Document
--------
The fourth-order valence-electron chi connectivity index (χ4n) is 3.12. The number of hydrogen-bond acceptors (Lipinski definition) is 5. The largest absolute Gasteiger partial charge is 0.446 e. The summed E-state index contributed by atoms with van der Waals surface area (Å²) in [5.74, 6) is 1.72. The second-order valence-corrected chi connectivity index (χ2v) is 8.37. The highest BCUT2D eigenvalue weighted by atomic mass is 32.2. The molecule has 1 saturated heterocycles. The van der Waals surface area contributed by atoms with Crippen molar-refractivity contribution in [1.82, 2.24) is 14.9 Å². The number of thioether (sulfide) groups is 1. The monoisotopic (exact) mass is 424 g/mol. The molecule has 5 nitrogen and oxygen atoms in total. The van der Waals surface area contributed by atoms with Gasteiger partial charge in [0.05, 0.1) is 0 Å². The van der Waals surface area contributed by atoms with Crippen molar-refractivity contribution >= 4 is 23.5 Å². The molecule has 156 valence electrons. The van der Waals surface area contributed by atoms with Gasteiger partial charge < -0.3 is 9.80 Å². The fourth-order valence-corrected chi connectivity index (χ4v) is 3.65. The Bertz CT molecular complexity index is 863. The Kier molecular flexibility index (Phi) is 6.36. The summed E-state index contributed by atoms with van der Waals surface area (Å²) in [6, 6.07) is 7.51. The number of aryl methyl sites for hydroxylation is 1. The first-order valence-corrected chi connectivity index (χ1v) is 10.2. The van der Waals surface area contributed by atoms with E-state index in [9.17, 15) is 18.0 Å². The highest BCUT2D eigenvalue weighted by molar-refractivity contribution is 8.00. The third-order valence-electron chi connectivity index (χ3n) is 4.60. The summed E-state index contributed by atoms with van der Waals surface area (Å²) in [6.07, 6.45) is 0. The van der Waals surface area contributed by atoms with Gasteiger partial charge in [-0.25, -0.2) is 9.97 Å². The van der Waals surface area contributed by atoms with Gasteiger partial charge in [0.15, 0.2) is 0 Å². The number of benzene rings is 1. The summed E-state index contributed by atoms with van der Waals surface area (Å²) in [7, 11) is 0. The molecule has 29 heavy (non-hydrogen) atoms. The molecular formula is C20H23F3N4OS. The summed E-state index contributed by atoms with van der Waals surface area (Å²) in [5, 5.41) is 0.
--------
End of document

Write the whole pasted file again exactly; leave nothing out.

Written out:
The fourth-order valence-electron chi connectivity index (χ4n) is 3.12. The number of hydrogen-bond acceptors (Lipinski definition) is 5. The largest absolute Gasteiger partial charge is 0.446 e. The summed E-state index contributed by atoms with van der Waals surface area (Å²) in [5.74, 6) is 1.72. The second-order valence-corrected chi connectivity index (χ2v) is 8.37. The highest BCUT2D eigenvalue weighted by atomic mass is 32.2. The molecule has 1 saturated heterocycles. The van der Waals surface area contributed by atoms with Crippen molar-refractivity contribution in [1.82, 2.24) is 14.9 Å². The number of thioether (sulfide) groups is 1. The monoisotopic (exact) mass is 424 g/mol. The molecule has 5 nitrogen and oxygen atoms in total. The van der Waals surface area contributed by atoms with Gasteiger partial charge in [0.05, 0.1) is 0 Å². The van der Waals surface area contributed by atoms with Crippen molar-refractivity contribution >= 4 is 23.5 Å². The molecule has 156 valence electrons. The van der Waals surface area contributed by atoms with Gasteiger partial charge < -0.3 is 9.80 Å². The fourth-order valence-corrected chi connectivity index (χ4v) is 3.65. The Bertz CT molecular complexity index is 863. The Kier molecular flexibility index (Phi) is 6.36. The summed E-state index contributed by atoms with van der Waals surface area (Å²) in [6, 6.07) is 7.51. The number of aryl methyl sites for hydroxylation is 1. The first-order valence-corrected chi connectivity index (χ1v) is 10.2. The van der Waals surface area contributed by atoms with E-state index in [9.17, 15) is 18.0 Å². The highest BCUT2D eigenvalue weighted by molar-refractivity contribution is 8.00. The third-order valence-electron chi connectivity index (χ3n) is 4.60. The summed E-state index contributed by atoms with van der Waals surface area (Å²) in [6.07, 6.45) is 0. The van der Waals surface area contributed by atoms with Gasteiger partial charge in [-0.25, -0.2) is 9.97 Å². The van der Waals surface area contributed by atoms with Gasteiger partial charge in [0.15, 0.2) is 0 Å². The number of benzene rings is 1. The summed E-state index contributed by atoms with van der Waals surface area (Å²) in [7, 11) is 0. The molecule has 29 heavy (non-hydrogen) atoms. The molecular formula is C20H23F3N4OS. The summed E-state index contributed by atoms with van der Waals surface area (Å²) in [5, 5.41) is 0.